Nova Scotia

Hope Blooms hits the road to help seniors

The youth-run business in Halifax just launched Bicycle Built for Food, a community-supported agriculture program using produce grown from its garden.

Youth-run program starts delivering fresh food to local businesses to raise money for community elders

Hope Blooms junior leader Aicha Wade, 12, delivers organic greens and salad dressings to businesses in north-end Halifax. (Amy Smith/CBC)

The kids from Hope Blooms are hitting the road with a new project to help Halifax seniors.

The youth-run business just launched Bicycle Built for Food, a community-supported agriculture program using produce grown from its garden. 

For about $10 a week, the project's junior leaders deliver small bags of fresh organic greens, herbs and homemade salad dressing right to the doors of local businesses, using an electric cargo tricycle.

Emily Chan, an intern at Hope Bloom, said the project will help lots of people in the community. (CBC)

The food is carried in environmentally friendly bags designed by Empowered Women Blossom, a group of older woman from the area. 

All proceeds from the project will go back into the community to help seniors who can't afford nutritious food.

"We're going to be serving loaves of bread and fresh homemade soups to food-insecure seniors in the community, free of charge," Emily Chan, an intern at Hope Blooms, said in an interview Thursday.

Chan said they held a trial run last week and got positive reviews. 

"We originally started with four clients and on our route around the whole community, we actually picked up one more. And so this week we have five to six clients," she said. 

The pilot program runs until November.

Hope's been blooming for 10 years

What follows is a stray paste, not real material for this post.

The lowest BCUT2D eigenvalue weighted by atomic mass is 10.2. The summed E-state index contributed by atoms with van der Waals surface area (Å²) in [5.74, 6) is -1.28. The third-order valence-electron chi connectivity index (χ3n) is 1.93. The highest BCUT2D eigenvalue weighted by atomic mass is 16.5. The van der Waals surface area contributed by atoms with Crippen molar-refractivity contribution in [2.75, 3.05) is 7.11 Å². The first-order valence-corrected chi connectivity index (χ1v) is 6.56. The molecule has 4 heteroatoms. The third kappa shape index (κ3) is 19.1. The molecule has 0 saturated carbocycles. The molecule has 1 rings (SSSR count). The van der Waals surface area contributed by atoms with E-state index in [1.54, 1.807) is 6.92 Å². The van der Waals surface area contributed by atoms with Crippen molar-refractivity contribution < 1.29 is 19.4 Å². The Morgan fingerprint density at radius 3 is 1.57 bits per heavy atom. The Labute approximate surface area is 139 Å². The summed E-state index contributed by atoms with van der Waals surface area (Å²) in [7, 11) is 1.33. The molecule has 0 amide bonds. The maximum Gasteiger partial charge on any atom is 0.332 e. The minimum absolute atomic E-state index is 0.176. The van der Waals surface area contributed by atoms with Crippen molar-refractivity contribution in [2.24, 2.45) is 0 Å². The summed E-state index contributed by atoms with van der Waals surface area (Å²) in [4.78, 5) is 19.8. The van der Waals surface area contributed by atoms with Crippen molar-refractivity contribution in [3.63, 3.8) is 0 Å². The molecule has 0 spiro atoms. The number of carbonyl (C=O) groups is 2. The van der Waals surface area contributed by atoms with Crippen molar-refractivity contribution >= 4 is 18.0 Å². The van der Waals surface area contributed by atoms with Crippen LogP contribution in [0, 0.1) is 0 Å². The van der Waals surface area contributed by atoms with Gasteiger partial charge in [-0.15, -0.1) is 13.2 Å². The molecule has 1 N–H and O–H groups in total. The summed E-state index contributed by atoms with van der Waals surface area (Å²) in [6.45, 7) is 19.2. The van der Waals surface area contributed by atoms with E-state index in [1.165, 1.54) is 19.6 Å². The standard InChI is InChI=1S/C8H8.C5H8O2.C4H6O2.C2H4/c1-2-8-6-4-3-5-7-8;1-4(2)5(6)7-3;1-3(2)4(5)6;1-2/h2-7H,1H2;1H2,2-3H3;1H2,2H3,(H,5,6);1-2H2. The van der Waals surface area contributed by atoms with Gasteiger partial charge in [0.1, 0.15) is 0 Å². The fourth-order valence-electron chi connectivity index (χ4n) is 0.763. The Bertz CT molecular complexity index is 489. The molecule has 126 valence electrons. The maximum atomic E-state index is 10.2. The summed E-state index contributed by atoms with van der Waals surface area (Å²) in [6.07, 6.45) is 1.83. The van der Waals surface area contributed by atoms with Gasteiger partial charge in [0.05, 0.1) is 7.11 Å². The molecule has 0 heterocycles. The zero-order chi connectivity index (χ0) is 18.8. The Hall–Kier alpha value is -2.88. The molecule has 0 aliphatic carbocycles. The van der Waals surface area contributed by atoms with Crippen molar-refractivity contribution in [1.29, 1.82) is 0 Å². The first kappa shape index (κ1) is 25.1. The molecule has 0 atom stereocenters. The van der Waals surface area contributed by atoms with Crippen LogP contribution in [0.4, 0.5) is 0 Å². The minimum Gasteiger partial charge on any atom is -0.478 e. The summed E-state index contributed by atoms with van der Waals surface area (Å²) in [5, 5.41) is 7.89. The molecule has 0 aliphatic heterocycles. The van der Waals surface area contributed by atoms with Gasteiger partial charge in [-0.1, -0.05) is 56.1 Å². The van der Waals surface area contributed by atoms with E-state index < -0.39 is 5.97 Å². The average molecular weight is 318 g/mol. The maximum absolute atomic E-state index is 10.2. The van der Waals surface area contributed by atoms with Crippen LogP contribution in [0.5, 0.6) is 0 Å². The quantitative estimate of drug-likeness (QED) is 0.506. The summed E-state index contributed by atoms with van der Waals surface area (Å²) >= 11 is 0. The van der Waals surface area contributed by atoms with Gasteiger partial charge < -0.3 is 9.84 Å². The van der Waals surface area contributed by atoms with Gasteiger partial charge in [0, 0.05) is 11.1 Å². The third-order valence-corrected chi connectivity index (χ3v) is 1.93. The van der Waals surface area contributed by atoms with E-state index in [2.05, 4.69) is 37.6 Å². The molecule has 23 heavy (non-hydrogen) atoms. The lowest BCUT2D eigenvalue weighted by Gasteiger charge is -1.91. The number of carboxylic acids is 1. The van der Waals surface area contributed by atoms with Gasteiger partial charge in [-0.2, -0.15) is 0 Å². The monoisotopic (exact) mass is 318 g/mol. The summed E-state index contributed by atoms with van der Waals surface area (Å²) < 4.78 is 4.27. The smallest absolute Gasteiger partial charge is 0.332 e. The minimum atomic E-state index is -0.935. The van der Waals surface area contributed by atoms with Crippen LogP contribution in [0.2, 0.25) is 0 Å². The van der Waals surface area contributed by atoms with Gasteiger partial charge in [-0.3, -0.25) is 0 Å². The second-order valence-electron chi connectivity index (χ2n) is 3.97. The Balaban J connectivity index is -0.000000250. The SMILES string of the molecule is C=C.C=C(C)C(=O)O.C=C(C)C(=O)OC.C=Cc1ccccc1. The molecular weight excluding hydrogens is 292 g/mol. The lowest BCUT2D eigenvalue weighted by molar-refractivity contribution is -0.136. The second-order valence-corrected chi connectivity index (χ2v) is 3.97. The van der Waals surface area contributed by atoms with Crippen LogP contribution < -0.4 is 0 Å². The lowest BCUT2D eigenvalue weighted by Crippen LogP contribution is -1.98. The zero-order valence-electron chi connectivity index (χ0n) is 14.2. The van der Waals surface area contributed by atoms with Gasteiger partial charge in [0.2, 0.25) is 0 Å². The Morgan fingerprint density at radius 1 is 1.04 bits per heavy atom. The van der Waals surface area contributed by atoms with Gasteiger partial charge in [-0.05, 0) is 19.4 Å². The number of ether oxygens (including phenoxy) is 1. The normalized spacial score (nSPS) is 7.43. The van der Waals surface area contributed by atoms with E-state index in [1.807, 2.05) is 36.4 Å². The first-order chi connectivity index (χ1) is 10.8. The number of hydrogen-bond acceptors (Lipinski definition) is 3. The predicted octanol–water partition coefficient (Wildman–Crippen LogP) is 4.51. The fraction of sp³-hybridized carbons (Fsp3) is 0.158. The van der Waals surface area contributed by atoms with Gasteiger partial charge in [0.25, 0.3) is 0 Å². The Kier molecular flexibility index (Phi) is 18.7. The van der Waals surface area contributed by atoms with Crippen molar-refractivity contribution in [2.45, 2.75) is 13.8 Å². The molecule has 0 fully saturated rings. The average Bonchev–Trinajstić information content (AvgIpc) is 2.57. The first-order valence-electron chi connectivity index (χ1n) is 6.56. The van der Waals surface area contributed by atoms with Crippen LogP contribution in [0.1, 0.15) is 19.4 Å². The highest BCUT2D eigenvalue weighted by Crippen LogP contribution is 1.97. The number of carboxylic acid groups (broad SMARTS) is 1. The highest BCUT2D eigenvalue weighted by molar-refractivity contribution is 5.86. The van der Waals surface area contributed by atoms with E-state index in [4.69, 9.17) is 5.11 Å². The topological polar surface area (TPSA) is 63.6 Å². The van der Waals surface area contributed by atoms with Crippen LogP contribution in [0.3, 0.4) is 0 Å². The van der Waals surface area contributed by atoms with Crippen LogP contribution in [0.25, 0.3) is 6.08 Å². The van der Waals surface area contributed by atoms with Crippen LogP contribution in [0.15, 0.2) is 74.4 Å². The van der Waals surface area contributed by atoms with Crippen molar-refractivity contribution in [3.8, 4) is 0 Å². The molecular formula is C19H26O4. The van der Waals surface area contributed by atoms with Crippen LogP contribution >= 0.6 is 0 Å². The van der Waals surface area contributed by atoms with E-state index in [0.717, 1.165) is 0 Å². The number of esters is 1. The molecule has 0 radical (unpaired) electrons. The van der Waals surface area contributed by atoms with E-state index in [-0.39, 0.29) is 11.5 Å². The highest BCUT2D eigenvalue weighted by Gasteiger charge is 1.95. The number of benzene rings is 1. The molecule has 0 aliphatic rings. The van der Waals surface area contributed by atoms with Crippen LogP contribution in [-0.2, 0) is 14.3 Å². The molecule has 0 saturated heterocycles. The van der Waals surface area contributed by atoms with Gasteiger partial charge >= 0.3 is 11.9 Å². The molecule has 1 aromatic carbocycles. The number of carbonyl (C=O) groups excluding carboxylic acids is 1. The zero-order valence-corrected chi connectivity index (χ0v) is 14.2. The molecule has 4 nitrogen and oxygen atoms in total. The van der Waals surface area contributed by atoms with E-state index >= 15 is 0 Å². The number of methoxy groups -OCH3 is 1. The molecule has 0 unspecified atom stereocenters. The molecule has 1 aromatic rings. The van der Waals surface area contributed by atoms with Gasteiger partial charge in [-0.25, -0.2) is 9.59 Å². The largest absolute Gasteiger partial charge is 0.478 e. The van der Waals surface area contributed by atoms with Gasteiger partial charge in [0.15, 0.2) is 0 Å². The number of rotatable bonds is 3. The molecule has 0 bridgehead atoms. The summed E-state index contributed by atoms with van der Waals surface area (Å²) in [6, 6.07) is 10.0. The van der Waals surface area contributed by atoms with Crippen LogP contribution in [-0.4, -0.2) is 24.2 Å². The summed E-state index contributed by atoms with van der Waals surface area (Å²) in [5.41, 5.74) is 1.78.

"Hopefully next year, we could get more clients and get our message out there about food insecurity in the community," Chan said.

The group, which celebrated its 10th anniversary in June, grabbed national attention back in 2013 with a winning pitch on CBC's Dragon's Den for the salad dressing made from crops grown in an abandoned neighbourhood lot.  

Hope Blooms, which started in 2008, has expanded to produce four types of salad dressings, and has a storefront location in central Halifax. (Elizabeth Chiu/CBC)

Hope Blooms founder Jessie Jollymore said this latest project is building relationships between young people and those who have lived in the area for generations.

"You are expanding your support network," she said. 

Jollymore said the hard work of the junior leaders should have a "ripple effect."

"It's very empowering to be able to have an impact through your own actions in the community you live in," she said. 

About the Author

After spending more than a decade as a reporter covering the Nova Scotia legislature, Amy Smith joined CBC News in 2009 as host for CBC Nova Scotia News as well as Atlantic Tonight at 11. She can be reached at or on Twitter @amysmithcbc